congressional activities every day.  And then many of these people get in
touch with their representatives, by e-mail, of course.

They also get in touch with each other on public policy issues.  According
to Love, it's like an electronic town meeting.  That analogy makes our blood
run cold.  Remember, that was Ross Perot's big idea.  Let's just all get
together, via computer, and let the politicians know what we want, so then
they will do it!  No more pandering to the big contributors, no more deals
between members, just the voice of the people will be heard!

We hear that and shudder.  To us it sounds like no more deliberation, no
more consideration of an issue over a long period of time, no more balancing
of regional and ethnic interests, no more protection of minority views.

The Founders were clear in their advocacy of representative democracy as
opposed to direct democracy.  In The Federalist, James Madison asserted that
"the public voice pronounced by the representatives of the people will be
more consonant to the public good than if announced by the people themselves
convened for that purpose."

But representative government is under attack.  "We've been electing people
for years and never been in worse shape and felt more disconnected," says
Barbara Vincent of the National Referendum Movement.  Her organization wants
to put initiatives and referenda on the ballots of every state so that the
people can decide "the really important issues" while Congress can handle
"everyday affairs."  And Ms. Vincent has public opinion on her side.  In a
bipartisan poll, fully three-quarters of the people said they favored
putting national issues on ballots across the country.

Computers could make that possible.  And, if we're not careful, they might.
Jamie Love is right that people think the game is fixed, and Barbara Vincent
is right that the voters feel disconnected.  The best thing the lawmakers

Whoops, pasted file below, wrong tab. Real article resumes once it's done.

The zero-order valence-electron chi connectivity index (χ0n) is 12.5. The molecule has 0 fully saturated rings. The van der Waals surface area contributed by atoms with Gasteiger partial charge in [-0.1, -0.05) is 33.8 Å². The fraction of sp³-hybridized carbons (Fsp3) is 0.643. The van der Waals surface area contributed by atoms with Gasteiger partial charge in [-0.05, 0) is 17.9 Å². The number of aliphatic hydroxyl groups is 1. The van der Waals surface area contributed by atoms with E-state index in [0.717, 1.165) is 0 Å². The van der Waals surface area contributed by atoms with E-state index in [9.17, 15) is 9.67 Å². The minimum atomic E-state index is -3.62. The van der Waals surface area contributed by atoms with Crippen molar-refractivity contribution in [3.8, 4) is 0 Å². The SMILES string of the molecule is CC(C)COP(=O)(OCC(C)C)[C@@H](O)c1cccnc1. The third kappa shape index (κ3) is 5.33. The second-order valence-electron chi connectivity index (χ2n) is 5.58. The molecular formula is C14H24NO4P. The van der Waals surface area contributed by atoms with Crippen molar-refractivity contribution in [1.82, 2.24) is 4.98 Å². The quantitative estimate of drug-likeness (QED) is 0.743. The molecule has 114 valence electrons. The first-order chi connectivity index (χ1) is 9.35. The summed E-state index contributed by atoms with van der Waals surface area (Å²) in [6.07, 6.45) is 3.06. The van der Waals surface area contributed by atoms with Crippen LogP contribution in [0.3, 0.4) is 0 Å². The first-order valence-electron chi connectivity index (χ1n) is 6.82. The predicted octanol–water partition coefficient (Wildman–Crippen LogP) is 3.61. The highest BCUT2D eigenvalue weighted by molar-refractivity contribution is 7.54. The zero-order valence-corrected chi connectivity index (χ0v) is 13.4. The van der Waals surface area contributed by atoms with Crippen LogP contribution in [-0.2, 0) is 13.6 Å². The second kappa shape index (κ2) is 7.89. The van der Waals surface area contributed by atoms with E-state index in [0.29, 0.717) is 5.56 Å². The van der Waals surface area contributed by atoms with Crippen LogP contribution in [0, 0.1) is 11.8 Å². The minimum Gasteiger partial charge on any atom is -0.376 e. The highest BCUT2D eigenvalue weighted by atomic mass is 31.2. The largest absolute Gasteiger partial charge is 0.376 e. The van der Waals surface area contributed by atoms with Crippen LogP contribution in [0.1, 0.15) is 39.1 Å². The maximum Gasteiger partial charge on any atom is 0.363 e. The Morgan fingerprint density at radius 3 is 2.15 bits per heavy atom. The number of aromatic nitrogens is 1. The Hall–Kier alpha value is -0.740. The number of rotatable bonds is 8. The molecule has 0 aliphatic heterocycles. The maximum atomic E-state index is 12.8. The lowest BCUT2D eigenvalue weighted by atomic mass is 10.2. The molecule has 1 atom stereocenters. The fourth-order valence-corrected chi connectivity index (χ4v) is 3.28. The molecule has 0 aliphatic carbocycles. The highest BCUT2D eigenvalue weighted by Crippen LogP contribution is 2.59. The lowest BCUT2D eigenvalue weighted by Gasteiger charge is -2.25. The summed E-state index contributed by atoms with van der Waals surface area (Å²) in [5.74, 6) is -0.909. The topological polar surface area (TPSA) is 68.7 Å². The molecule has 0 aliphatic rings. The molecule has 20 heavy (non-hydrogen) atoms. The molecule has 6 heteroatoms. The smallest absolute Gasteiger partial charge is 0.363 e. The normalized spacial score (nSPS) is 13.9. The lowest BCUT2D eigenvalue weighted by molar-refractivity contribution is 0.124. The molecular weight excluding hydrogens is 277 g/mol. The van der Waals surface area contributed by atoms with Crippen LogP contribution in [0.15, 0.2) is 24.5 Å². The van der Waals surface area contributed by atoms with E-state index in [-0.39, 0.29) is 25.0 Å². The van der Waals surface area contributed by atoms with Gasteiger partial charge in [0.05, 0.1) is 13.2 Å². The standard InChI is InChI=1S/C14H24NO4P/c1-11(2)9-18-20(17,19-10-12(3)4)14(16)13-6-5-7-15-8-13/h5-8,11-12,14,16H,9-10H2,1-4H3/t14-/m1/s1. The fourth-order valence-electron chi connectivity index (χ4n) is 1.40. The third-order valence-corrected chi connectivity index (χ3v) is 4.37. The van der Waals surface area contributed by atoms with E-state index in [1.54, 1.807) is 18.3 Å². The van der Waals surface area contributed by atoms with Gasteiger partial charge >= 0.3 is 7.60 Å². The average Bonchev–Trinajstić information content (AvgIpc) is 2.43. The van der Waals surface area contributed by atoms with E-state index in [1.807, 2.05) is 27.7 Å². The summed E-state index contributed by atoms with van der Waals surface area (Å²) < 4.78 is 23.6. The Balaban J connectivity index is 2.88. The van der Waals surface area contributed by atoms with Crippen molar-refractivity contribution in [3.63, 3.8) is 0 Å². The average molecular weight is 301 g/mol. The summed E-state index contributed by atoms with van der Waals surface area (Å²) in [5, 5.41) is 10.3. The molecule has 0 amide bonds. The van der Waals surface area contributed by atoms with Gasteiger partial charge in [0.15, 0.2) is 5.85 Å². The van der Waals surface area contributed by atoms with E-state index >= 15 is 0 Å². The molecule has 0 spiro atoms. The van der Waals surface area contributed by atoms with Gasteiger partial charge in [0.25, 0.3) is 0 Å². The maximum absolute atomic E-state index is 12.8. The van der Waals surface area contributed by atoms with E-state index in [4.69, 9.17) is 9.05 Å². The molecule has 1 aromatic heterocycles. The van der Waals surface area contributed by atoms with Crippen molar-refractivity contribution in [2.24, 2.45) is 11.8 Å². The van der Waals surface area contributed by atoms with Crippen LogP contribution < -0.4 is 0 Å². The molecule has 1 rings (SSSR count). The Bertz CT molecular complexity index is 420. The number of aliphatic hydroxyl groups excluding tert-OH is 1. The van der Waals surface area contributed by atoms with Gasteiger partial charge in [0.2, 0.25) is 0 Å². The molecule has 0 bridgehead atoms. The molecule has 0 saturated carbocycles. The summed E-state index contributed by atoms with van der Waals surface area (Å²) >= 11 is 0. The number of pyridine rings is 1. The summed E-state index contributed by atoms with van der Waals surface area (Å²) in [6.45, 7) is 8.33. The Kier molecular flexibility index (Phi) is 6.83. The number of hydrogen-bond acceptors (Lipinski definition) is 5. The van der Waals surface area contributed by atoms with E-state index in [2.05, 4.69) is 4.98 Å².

can do to fix that is to call a halt to the money chase, to show
constituents that they count.  If that doesn't happen, congress could
eventually find its very existence threatened, thanks to the Internet.  And
that would make the current debate over pornography seem like small


From: Sue Ashdown <>

To the Editors of the Salt Lake Tribune & United Features:

	Now I've heard everything.  The Internet is nothing but a
cyber-sewer, full of smut, cults, and now an even greater danger: easy
access to government officials.  Cokie Roberts and her husband say their
"blood runs cold" at the idea of citizens emailing their opinions directly
to the Federal Government instead of channeling them through their
"representatives".  They argue that it would mean the end of reasoned
consideration of a variety of views, and worse, it might bring us closer to
direct instead of representative democracy - not what the Founding Fathers
intended. (The Founders weren't too keen on emancipation either, but never

	Talk about the end of reason.  I fail to see how the direct
expression of public opinion logically leads to the destruction of careful
deliberation.  Perot wasn't my choice for President, but the mere fact that
"electronic town meetings" were his "big idea" does not automatically make
them meritless.

	Personally my blood runs cold when I think of the representative
democracy Cokie has in mind.  Her brother, Tommy Boggs, of the Washington
law firm Patton, Boggs & Blow made quite a name for himself as a lobbyist
arguing strenuously on behalf of erstwhile Guatemalan dictators and death
squad financiers in the 1980's and early 1990's.  If as the Roberts claim,
a halt to the money chase is a far better solution to voter discontent than
the airing of public opinion through the Internet, then presumably this
means that Tommy's firm will find better uses for its generous cash
donations to candidates across the political spectrum.  I can understand
Cokie standing up for her brother's interests - I'd do the same for mine,
who's done reasonably well as an Internet Service Provider, but at least
I'd reveal my motives.


	Sue Ashdown
	Salt Lake City, Utah

prev [=] prev © 1997 Peter Langston []